Category Archives: Plato

Plato – “Gorgias” (c. 380 BC)

Gorgias (Greek: Γοργίας) is a Socratic dialogue written by Plato around 380 BC. The dialogue depicts a conversation between Socrates and a small group of sophists (and other guests) at a dinner gathering. Socrates debates with the sophist seeking the … Continue reading

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Plato – “Symposium” (c. 385 BC)

The Symposium (Ancient Greek: Συμπόσιον) is a philosophical text by Plato dated c. 385–370 BC. It concerns itself at one level with the genesis, purpose and nature of love, and (in latter-day interpretations) is the origin of the concept of … Continue reading

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Plato – “Phaedo” (c. 400 BC)

Phaedo, also known to ancient readers as On The Soul, is one of the best-known dialogues of Plato’s middle period, along with the Republic and the Symposium. The Phaedo, which depicts the death of Socrates, is also Plato’s fourth and … Continue reading

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Plato – “The Republic” (c. 400 BC)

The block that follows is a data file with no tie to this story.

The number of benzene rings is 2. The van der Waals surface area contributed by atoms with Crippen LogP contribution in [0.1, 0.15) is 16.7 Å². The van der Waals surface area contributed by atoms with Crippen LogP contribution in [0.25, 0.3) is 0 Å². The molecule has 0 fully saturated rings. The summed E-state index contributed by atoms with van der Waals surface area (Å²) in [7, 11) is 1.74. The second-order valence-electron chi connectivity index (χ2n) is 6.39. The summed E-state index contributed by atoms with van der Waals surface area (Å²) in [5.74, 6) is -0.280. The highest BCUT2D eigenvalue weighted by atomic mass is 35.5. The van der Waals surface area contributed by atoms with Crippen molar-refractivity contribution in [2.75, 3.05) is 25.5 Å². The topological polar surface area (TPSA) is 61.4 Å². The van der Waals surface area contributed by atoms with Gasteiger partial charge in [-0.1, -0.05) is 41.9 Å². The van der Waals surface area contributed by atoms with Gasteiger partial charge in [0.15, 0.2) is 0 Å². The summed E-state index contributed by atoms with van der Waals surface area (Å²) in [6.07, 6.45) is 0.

The Republic (Greek: Πολιτεία, Politeia; Latin: De Republica) is a Socratic dialogue, written by Plato around 380 BC, concerning the definition of justice (δικαιοσύνη), the order and character of the just city-state and the just man, reason by which ancient … Continue reading

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Plato – “Crito” (c. 400 BC)

Crito (/ˈkraɪtoʊ/ KRY-toh or /ˈkriːtoʊ/ KREE-toh; Ancient Greek: Κρίτων [krítɔːn]) is a dialogue by the ancient Greek philosopher Plato. It is a conversation between Socrates and his wealthy friend Crito regarding justice (δικαιοσύνη), injustice (ἀδικία), and the appropriate response to … Continue reading

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Plato – “Apology” (c. 400 BC)

The Apology (Greek: Ἀπολογία Σωκράτους; Apologia Socratis) is Plato’s version of the speech given by Socrates as he defended himself in 399 BC against the charges of “corrupting the young, and by not believing in the gods in whom the … Continue reading

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